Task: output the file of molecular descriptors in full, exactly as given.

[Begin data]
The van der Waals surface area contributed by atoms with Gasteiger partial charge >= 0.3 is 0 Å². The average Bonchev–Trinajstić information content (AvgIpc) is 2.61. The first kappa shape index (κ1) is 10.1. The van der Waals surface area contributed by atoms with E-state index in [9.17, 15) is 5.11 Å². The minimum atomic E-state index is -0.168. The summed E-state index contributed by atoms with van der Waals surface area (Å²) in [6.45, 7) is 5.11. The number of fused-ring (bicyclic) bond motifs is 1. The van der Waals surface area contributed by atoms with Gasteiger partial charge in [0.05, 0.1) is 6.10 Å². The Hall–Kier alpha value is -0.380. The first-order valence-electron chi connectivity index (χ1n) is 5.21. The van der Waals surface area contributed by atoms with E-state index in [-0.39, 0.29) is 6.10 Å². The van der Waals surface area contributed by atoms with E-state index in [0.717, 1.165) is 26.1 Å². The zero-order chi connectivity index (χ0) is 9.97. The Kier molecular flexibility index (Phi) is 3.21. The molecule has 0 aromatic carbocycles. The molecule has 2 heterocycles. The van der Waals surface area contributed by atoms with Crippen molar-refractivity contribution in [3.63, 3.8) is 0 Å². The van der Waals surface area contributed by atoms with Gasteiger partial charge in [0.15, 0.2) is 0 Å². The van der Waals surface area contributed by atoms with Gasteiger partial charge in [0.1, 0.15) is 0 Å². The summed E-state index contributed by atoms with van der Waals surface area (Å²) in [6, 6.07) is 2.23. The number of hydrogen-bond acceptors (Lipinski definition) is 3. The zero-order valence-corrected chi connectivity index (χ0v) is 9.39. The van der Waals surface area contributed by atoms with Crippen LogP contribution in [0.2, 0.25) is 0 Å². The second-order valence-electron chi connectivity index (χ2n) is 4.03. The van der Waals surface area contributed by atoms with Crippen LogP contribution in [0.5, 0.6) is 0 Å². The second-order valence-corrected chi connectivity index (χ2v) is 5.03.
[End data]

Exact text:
The van der Waals surface area contributed by atoms with Gasteiger partial charge >= 0.3 is 0 Å². The average Bonchev–Trinajstić information content (AvgIpc) is 2.61. The first kappa shape index (κ1) is 10.1. The van der Waals surface area contributed by atoms with E-state index in [9.17, 15) is 5.11 Å². The minimum atomic E-state index is -0.168. The summed E-state index contributed by atoms with van der Waals surface area (Å²) in [6.45, 7) is 5.11. The number of fused-ring (bicyclic) bond motifs is 1. The van der Waals surface area contributed by atoms with Gasteiger partial charge in [0.05, 0.1) is 6.10 Å². The Hall–Kier alpha value is -0.380. The first-order valence-electron chi connectivity index (χ1n) is 5.21. The van der Waals surface area contributed by atoms with E-state index in [-0.39, 0.29) is 6.10 Å². The van der Waals surface area contributed by atoms with E-state index in [0.717, 1.165) is 26.1 Å². The zero-order chi connectivity index (χ0) is 9.97. The Kier molecular flexibility index (Phi) is 3.21. The molecule has 0 aromatic carbocycles. The molecule has 2 heterocycles. The van der Waals surface area contributed by atoms with Crippen molar-refractivity contribution in [3.63, 3.8) is 0 Å². The van der Waals surface area contributed by atoms with Gasteiger partial charge in [0.15, 0.2) is 0 Å². The van der Waals surface area contributed by atoms with Gasteiger partial charge in [0.1, 0.15) is 0 Å². The summed E-state index contributed by atoms with van der Waals surface area (Å²) in [6, 6.07) is 2.23. The number of hydrogen-bond acceptors (Lipinski definition) is 3. The zero-order valence-corrected chi connectivity index (χ0v) is 9.39. The van der Waals surface area contributed by atoms with Crippen LogP contribution in [0.2, 0.25) is 0 Å². The second-order valence-electron chi connectivity index (χ2n) is 4.03. The van der Waals surface area contributed by atoms with Crippen LogP contribution in [0.5, 0.6) is 0 Å². The second-order valence-corrected chi connectivity index (χ2v) is 5.03.